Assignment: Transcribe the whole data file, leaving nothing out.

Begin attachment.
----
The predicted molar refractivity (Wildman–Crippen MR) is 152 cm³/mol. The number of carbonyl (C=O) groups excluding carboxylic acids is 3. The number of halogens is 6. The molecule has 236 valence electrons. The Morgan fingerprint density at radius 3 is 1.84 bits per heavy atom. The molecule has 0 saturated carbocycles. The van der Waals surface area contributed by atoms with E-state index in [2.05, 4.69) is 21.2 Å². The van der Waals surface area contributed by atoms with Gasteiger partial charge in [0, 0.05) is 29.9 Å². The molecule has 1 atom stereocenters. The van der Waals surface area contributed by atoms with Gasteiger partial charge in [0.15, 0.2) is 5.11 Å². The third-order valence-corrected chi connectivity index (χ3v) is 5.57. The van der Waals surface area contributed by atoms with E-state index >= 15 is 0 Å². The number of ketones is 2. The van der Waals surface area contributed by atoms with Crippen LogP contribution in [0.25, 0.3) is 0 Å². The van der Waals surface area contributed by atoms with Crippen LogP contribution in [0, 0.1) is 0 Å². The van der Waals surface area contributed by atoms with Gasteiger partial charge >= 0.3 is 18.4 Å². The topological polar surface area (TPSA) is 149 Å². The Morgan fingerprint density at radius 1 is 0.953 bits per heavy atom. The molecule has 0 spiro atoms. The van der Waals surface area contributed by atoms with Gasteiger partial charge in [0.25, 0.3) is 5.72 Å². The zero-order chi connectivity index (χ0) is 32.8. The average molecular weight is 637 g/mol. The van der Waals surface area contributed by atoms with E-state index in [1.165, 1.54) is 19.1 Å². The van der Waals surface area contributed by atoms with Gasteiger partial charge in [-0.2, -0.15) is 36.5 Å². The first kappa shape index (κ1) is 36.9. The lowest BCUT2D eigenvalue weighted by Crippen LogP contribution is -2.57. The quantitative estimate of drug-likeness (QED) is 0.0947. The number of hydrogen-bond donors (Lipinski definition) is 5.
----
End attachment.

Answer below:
The predicted molar refractivity (Wildman–Crippen MR) is 152 cm³/mol. The number of carbonyl (C=O) groups excluding carboxylic acids is 3. The number of halogens is 6. The molecule has 236 valence electrons. The Morgan fingerprint density at radius 3 is 1.84 bits per heavy atom. The molecule has 0 saturated carbocycles. The van der Waals surface area contributed by atoms with E-state index in [2.05, 4.69) is 21.2 Å². The van der Waals surface area contributed by atoms with Gasteiger partial charge in [0, 0.05) is 29.9 Å². The molecule has 1 atom stereocenters. The van der Waals surface area contributed by atoms with Gasteiger partial charge in [0.15, 0.2) is 5.11 Å². The third-order valence-corrected chi connectivity index (χ3v) is 5.57. The van der Waals surface area contributed by atoms with E-state index >= 15 is 0 Å². The number of ketones is 2. The van der Waals surface area contributed by atoms with Crippen LogP contribution in [0.25, 0.3) is 0 Å². The van der Waals surface area contributed by atoms with Crippen LogP contribution in [0, 0.1) is 0 Å². The van der Waals surface area contributed by atoms with Gasteiger partial charge >= 0.3 is 18.4 Å². The topological polar surface area (TPSA) is 149 Å². The Morgan fingerprint density at radius 1 is 0.953 bits per heavy atom. The molecule has 0 spiro atoms. The van der Waals surface area contributed by atoms with Gasteiger partial charge in [0.25, 0.3) is 5.72 Å². The zero-order chi connectivity index (χ0) is 32.8. The average molecular weight is 637 g/mol. The van der Waals surface area contributed by atoms with E-state index in [1.165, 1.54) is 19.1 Å². The van der Waals surface area contributed by atoms with Gasteiger partial charge in [-0.2, -0.15) is 36.5 Å². The first kappa shape index (κ1) is 36.9. The lowest BCUT2D eigenvalue weighted by Crippen LogP contribution is -2.57. The quantitative estimate of drug-likeness (QED) is 0.0947. The number of hydrogen-bond donors (Lipinski definition) is 5.